McCoury and his sons are all ace musicians, although an arena setting is not the greatest fit for a straight bluegrass band as the sound doesn’t quite fill up the space. But the real treat came when the Del McCoury Band joined SCI for the first three songs of the first set. The members of SCI all donned tuxes to match the McCourys, as past and present collided for a special performance for what was now an 11-man band. A take on the traditional “Cold Rain and Snow” with Del McCoury on lead vocal was a sonic gold trip through the time-space continuum. Garcia made the bluegrass classic a staple of the Grateful Dead’s repertoire for 30 years by transforming it into a rock song, but SCI and the McCourys delivered the vintage version for a rare take on the history that influenced the foundation of the modern jamrock scene.
The bluegrass flavor prevailed for much of the first set with a plethora of hot picking, giving it a feel dating back to SCI’s early days. “Valley of the Jig” served as an ingenious set closer. The song uses the patented SCI formula of mixing a traditional fiddle part from Kang with a psychedelic trance rock progression to create an ultimate crowd pleaser.
The second set saw three-fifths of the band members ditching their tuxes to loosen up for the ensuing barnburner. Extra flair was in order as Kang donned a white top hat complete with white feather. The costume was in line with the crowd, where psychedelic flair was the order of the evening. A big jam on set opener “Water” confirmed the band’s commitment to sonic exploration throughout the night. The psychedelic light show enhanced the jams throughout the run, but always with the musical energy to back it up.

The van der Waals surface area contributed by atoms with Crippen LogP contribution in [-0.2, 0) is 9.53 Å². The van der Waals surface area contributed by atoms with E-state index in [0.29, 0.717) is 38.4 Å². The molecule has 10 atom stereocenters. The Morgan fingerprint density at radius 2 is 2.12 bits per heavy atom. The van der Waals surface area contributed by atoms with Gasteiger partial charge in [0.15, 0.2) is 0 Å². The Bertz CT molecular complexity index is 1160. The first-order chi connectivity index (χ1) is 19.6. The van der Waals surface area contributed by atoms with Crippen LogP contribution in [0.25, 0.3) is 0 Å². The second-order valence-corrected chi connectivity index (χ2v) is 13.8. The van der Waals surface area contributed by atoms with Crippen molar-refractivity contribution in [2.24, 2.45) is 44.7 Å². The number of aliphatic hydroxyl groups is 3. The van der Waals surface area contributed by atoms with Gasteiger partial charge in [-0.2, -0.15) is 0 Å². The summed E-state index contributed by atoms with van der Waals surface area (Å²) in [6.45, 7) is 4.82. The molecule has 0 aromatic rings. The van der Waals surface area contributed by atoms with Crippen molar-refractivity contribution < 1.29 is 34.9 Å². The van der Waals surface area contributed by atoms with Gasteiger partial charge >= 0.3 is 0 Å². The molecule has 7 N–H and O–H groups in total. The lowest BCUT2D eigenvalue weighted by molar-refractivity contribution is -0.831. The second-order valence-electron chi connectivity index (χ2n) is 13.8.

“Windy Mountain” saw Nershi starring on a contemplative classic with spiritual overtones on the passage of time. The tune provided a bit of a breather before the band veered into a gorgeous jam with Nershi and Kang trading licks over the floating melodic groove before another big climax. Few bands deliver these sonic journeys as skillfully as SCI and it’s a large part of what has earned the band such a devoted following. A “Las Vegas, Desert Dawn” combo delivered a double shot of high energy psych-rock jamming to close the set with gusto.